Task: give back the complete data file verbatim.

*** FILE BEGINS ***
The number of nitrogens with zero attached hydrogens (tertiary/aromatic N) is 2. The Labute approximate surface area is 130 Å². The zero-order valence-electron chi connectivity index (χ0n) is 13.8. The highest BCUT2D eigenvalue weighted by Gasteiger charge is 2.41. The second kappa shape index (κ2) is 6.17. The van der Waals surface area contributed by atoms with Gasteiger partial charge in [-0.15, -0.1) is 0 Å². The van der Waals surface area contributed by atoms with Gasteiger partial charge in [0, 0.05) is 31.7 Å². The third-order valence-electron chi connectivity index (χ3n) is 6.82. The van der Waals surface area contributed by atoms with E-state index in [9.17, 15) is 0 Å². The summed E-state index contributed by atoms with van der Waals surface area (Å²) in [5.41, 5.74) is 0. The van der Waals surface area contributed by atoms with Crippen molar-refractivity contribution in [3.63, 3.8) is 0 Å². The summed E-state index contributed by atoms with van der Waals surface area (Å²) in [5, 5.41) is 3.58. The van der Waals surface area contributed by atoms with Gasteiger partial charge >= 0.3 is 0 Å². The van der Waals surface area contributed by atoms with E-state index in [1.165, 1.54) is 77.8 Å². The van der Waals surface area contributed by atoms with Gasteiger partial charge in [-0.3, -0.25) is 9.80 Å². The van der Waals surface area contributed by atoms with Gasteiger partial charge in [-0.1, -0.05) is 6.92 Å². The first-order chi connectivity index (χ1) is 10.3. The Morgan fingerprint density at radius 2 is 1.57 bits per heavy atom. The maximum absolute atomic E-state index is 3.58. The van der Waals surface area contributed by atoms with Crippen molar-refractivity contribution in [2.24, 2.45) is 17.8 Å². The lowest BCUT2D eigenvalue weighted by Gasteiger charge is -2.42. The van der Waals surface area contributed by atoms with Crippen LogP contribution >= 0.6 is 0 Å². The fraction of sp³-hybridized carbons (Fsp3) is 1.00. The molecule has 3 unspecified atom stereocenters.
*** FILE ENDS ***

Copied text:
The number of nitrogens with zero attached hydrogens (tertiary/aromatic N) is 2. The Labute approximate surface area is 130 Å². The zero-order valence-electron chi connectivity index (χ0n) is 13.8. The highest BCUT2D eigenvalue weighted by Gasteiger charge is 2.41. The second kappa shape index (κ2) is 6.17. The van der Waals surface area contributed by atoms with Gasteiger partial charge in [-0.15, -0.1) is 0 Å². The van der Waals surface area contributed by atoms with Gasteiger partial charge in [0, 0.05) is 31.7 Å². The third-order valence-electron chi connectivity index (χ3n) is 6.82. The van der Waals surface area contributed by atoms with E-state index in [9.17, 15) is 0 Å². The summed E-state index contributed by atoms with van der Waals surface area (Å²) in [5.41, 5.74) is 0. The van der Waals surface area contributed by atoms with Crippen molar-refractivity contribution in [3.63, 3.8) is 0 Å². The summed E-state index contributed by atoms with van der Waals surface area (Å²) in [5, 5.41) is 3.58. The van der Waals surface area contributed by atoms with Gasteiger partial charge >= 0.3 is 0 Å². The van der Waals surface area contributed by atoms with E-state index in [1.165, 1.54) is 77.8 Å². The van der Waals surface area contributed by atoms with Gasteiger partial charge in [-0.3, -0.25) is 9.80 Å². The van der Waals surface area contributed by atoms with Gasteiger partial charge in [-0.1, -0.05) is 6.92 Å². The first-order chi connectivity index (χ1) is 10.3. The Morgan fingerprint density at radius 2 is 1.57 bits per heavy atom. The maximum absolute atomic E-state index is 3.58. The van der Waals surface area contributed by atoms with Crippen molar-refractivity contribution in [2.24, 2.45) is 17.8 Å². The lowest BCUT2D eigenvalue weighted by Gasteiger charge is -2.42. The van der Waals surface area contributed by atoms with Crippen LogP contribution >= 0.6 is 0 Å². The fraction of sp³-hybridized carbons (Fsp3) is 1.00. The molecule has 3 unspecified atom stereocenters.